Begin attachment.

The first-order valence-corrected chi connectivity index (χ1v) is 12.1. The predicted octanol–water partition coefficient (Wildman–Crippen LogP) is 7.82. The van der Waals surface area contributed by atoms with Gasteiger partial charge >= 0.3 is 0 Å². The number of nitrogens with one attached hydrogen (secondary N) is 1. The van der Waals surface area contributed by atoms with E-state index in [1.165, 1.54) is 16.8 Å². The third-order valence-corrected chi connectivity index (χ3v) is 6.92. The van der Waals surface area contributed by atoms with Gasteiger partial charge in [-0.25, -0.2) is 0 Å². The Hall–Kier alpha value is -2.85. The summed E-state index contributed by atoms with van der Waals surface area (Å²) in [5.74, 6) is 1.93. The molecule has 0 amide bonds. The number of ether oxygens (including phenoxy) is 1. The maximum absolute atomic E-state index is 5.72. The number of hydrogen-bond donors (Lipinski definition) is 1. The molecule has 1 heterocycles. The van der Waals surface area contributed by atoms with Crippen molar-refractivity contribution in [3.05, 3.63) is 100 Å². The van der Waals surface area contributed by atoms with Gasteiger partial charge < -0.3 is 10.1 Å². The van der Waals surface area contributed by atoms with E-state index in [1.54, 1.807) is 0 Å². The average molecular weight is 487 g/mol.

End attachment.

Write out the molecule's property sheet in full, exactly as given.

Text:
The first-order valence-corrected chi connectivity index (χ1v) is 12.1. The predicted octanol–water partition coefficient (Wildman–Crippen LogP) is 7.82. The van der Waals surface area contributed by atoms with Gasteiger partial charge >= 0.3 is 0 Å². The number of nitrogens with one attached hydrogen (secondary N) is 1. The van der Waals surface area contributed by atoms with E-state index in [1.165, 1.54) is 16.8 Å². The third-order valence-corrected chi connectivity index (χ3v) is 6.92. The van der Waals surface area contributed by atoms with Gasteiger partial charge in [-0.25, -0.2) is 0 Å². The Hall–Kier alpha value is -2.85. The summed E-state index contributed by atoms with van der Waals surface area (Å²) in [5.74, 6) is 1.93. The molecule has 0 amide bonds. The number of ether oxygens (including phenoxy) is 1. The maximum absolute atomic E-state index is 5.72. The number of hydrogen-bond donors (Lipinski definition) is 1. The molecule has 1 heterocycles. The van der Waals surface area contributed by atoms with Crippen molar-refractivity contribution in [3.05, 3.63) is 100 Å². The van der Waals surface area contributed by atoms with Gasteiger partial charge < -0.3 is 10.1 Å². The van der Waals surface area contributed by atoms with E-state index in [1.54, 1.807) is 0 Å². The average molecular weight is 487 g/mol.